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Grebas of viking available in black and brown. Made in leather and with reinforced edges. Fit using strong leather straps and buckles of brass. They are ideal to complete your armor of a viking.
£82.36

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In Stock: 4 un.

Legs medieval chainmail used during the XI-XV centuries. Mesh legs are made entirely by hand of interlocking metal rings and leather straps bear to be adjusted. These pieces completely cover the legs. It includes...
£80.50

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Functional medieval barbuta made of 1.6 mm steel. Includes leather chin strap. The barbuta served as shelter for the head and had as element the gola that defended the neck in front and the cover that defended the...
£26.30

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Functional medieval shield made in various sizes. With riveted support and covered in leather to be grabbed. This type of shield was frequently used with one-handed swords during the High Middle Ages until the...
£9.54

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Viking Children wooden shield with handle on its back so that it can grab. Diámetro.- 37 cms. approximately. CAUTION! Not suitable for children under 3 years because of the danger of small-piece choke. Use only under...
£83.86

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Replica of the Viking helmet that became famous during the VIII and IX centuries. Manufactured completely in steel with a thickness of 2mm. The mask and nasal protection are riveted to the helmet. It is adjusted to...
£10.31

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Balona or Valona of flamenco rounded woman typical of the XVII and XVIII centuries with lace and fall on shoulders. Machine wash 30ºC. Walloons or valoncillas without lace were worn by students and lawyers.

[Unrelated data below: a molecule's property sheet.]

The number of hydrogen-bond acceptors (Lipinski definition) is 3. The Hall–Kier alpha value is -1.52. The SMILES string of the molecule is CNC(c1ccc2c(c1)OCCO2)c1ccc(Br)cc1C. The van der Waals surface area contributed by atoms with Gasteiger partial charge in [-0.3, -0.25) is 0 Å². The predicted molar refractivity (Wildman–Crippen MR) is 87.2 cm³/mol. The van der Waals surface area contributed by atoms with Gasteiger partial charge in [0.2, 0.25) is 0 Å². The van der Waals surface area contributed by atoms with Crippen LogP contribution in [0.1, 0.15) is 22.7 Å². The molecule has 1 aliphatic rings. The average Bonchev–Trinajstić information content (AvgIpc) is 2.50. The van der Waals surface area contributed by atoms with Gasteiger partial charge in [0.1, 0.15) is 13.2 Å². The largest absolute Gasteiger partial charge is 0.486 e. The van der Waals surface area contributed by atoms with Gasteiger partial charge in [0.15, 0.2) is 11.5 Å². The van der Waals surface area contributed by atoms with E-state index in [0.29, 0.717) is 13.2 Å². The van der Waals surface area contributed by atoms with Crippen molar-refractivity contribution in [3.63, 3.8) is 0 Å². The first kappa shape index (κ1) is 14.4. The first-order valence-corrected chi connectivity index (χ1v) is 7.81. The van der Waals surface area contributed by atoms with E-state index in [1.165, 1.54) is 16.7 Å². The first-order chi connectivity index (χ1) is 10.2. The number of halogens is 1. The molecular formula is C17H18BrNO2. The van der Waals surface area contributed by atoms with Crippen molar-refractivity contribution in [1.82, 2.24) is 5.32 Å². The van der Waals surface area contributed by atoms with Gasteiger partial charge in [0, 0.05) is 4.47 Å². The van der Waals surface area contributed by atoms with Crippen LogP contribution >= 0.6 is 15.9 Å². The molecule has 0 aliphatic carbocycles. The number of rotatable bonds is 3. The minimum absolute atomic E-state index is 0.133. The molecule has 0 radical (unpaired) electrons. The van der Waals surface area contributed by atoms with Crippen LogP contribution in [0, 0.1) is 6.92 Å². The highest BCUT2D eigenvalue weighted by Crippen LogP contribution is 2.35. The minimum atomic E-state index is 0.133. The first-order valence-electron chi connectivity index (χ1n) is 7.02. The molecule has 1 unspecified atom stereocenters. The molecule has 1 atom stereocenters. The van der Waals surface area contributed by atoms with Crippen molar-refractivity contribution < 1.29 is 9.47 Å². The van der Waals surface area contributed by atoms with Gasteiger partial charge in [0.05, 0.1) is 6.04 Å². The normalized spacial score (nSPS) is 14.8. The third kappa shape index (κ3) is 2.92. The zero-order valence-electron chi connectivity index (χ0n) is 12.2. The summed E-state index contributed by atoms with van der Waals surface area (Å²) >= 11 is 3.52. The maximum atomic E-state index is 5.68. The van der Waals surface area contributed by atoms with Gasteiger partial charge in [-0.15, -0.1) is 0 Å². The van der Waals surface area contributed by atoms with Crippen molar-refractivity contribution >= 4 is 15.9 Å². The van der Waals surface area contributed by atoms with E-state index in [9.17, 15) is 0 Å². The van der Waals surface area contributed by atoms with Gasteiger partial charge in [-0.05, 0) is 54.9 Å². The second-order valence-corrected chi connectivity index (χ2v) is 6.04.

£76.36

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Edwardian medieval helmet riveted. Its design is based on the originals with the difference that the eye opening has been made with a more functional and large design. Made of 1.2 mm mild steel. thick.
£93.69

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Capelina Circular reinforced. It consists of a round shell with a riveted to reinforce band. The wide brim protects the face from the blows. It includes chin strap with buckles. This helmet was widely used in the...
£46.39

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Functional cervellera made of steel with a thickness of 2 mm. On the sides and in the back comes with holes to add chainmail rings. It is an economic helmet for beginners. It is adjusted to the head by leather straps....
£59.88

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Gladiator helmet life-size and fully functional. He was called gladiator who was struggling with another, or with a beast in public games of ancient Rome. The most widely accepted origin of this word theory is derived...